US Vice President Kamala Harris is on a nine-day trip to Africa from Sunday to three countries. Through travel he wants to improve relations between the continent and America. During the Trump administration, the United States ignored the African continent, while the Biden administration renewed interest in Africa.
“I am optimistic about the future and future of Africa,” Harris said in his first speech after arriving in Ghana. America wants to be a part of that future, which is why Harris will speak with political leaders in Ghana, Tanzania and Zambia this week.
Food security, climate change and economic investments in the continent are high on the agenda. Earlier, US officials cited Africa’s debt and dependence on China as reasons for the visit.
The US government has been warning for some time about the growing influence of China and Russia on the African continent. China invests heavily in Africa and is the largest economic partner in all sectors of the economy. Russia invests mainly in military resources.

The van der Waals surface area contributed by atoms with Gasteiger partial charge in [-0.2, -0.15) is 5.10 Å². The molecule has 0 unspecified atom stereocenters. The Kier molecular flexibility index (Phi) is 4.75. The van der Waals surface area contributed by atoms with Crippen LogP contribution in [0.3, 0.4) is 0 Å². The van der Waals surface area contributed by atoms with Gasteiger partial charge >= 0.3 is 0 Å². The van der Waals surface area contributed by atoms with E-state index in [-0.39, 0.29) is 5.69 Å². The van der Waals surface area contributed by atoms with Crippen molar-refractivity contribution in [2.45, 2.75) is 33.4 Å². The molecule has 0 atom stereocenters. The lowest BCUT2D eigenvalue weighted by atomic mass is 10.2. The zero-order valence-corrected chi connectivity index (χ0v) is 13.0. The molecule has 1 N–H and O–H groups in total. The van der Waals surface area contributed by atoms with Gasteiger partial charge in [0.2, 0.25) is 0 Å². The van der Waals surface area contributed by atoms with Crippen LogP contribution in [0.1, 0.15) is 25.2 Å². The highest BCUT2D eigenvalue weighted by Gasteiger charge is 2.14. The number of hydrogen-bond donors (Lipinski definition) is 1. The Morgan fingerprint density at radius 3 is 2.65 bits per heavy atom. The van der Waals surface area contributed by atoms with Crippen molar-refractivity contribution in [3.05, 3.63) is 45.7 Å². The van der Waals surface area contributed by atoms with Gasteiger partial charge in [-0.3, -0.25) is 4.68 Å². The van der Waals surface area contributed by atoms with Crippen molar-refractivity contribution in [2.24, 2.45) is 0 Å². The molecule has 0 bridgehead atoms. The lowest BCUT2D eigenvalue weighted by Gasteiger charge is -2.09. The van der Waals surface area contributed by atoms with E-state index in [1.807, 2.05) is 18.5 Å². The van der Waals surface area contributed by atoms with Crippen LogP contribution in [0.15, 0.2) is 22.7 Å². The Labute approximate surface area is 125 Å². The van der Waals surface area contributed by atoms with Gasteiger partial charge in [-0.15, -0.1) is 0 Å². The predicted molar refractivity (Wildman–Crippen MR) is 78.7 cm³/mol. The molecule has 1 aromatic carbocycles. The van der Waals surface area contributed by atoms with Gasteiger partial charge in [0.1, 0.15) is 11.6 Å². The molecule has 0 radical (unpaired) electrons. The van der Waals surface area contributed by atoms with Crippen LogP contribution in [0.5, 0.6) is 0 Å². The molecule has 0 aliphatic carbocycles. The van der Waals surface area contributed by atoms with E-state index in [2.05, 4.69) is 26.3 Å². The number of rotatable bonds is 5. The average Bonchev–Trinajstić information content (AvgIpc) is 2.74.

“Africa is going to chart its own course, they won’t just look to the West, like before,” says Mirjam de Bruyne, professor of African studies at Leiden University. “That’s why America is now going to the table with them, they want to maintain their influence in Africa.”
Economic growth pole
African raw materials in particular piqued the interest of the three superpowers. The continent is rich in raw materials such as lithium and cobalt, the most important raw materials for making batteries.
Additionally, Africa has been cited as one of the world’s growth poles, De Bruyne says. “Africa has a very young population, so there is a huge market.
African leaders don’t engage in geopolitical debate: “The United States may have an obsession with Chinese influence on the continent, but we don’t share that obsession,” Ghanaian President Akufo-Addo said during Harris’ visit.
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